the photoshooter's journey from taking to making

JUST OUT OF SIGHT

By MICHAEL PERKINS

PART OF THE EVOLUTION OF A PHOTOGRAPHER’S EYE is the imparting of new importance to things we have forgotten to see, those everyday objects that line or border our rituals and our daily to-and-froms, but which gradually are rendered invisible because our gaze is focused elsewhere. We fix upon the subway train that we have to catch, but miss the miniature tales buried in brick, steel, rust, entrances and exits. We’ve been down this street a million times, and always pause to peer in the window of, in order, the bakery, the newsstand, the Chinese take-out joint. Across the same street are a dry cleaner, a watch repair shop, and a storefront cathedral. We have never seen them.

Photography involves extracting stories where others see a blank slate, but that means first training ourselves to constantly re-see the things we believe we “know”, only to find that there are stunning revelations mere inches away from those known things.  It’s the hardest habit to cultivate, this revealing of new layers in what we assume is the familiar. And yet it’s really the fresh blood that rejuvenates our art when it’s gone anemic.

One trick I try more often than I used to is to pause, after entering a building, to look back at the other side of that entrance…in other words, the view I would see facing me if I were using that entrance as an exit. It’s a very simply thing, but frequently there’s something fresh that presents itself, in something I believed I knew all about.

Flights Of Fancy, right under our wing....ah, nose.

Flights of fancy, right under our wing….ah, nose.

The above image comes from such an exercise. It’s taken just inside the main entrance to the Brooklyn Public Library, which, as you can see, has a great Art Deco grille of storybook characters over the door. But that’s just as you walk in. Pay equal attention when you’re walking out, and you see a strange bird looming over the entrance (now your exit). But not just any bird. It is, in fact, a rescued statue which once graced the main lobby of the long-departed Brooklyn Eagle newspaper, out of its old context as a symbol of high-flying journalism, but now a reminder of one of the city’s best voices. Best of all, the late afternoon sun projects the silhouettes of the storybook grille onto the eagle and the adjacent wall in an unearthly display of shadow. It’s worth looking back at. Or I could say I am always looking forward to looking back at it.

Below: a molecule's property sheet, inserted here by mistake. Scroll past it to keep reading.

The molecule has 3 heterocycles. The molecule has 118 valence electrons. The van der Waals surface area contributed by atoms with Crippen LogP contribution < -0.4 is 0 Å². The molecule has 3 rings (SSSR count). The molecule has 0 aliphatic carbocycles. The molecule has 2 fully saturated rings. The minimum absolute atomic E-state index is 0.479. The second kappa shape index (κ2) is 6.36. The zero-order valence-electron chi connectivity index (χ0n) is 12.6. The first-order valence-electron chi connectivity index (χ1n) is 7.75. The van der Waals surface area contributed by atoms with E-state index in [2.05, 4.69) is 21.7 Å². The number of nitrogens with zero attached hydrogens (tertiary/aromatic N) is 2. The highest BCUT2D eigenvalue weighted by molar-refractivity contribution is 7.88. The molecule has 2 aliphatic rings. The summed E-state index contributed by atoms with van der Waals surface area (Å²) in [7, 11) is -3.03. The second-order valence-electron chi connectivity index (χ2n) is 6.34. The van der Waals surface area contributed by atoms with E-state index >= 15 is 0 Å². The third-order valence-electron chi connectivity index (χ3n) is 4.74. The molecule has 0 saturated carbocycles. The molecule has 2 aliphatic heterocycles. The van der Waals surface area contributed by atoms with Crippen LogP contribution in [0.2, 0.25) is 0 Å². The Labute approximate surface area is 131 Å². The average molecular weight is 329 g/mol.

When looking for something new to photograph, seek out the places in which you’ve seen it all. You’ll never be happier to be proven wrong.

 

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4 responses

  1. So true… Sometimes a differnet angle, order, companion, time of day or year can provide a needed change of perspective. http://www.lookingwithalens.wordpress.com

    November 29, 2015 at 12:28 PM

    • Just as no two pictures are truly alike, no two moments for picture-taking are identical. Thanks for coming to see us.

      November 30, 2015 at 6:38 PM

  2. I like your “trick” aftering entering to look back. Good idea and one I’ll implement myself!

    November 30, 2015 at 8:44 AM

    • Like all effective tricks, it’s pretty simple…and yet the results it opens up can be gratifying. Thanks for your visit and your comment!

      November 30, 2015 at 6:37 PM

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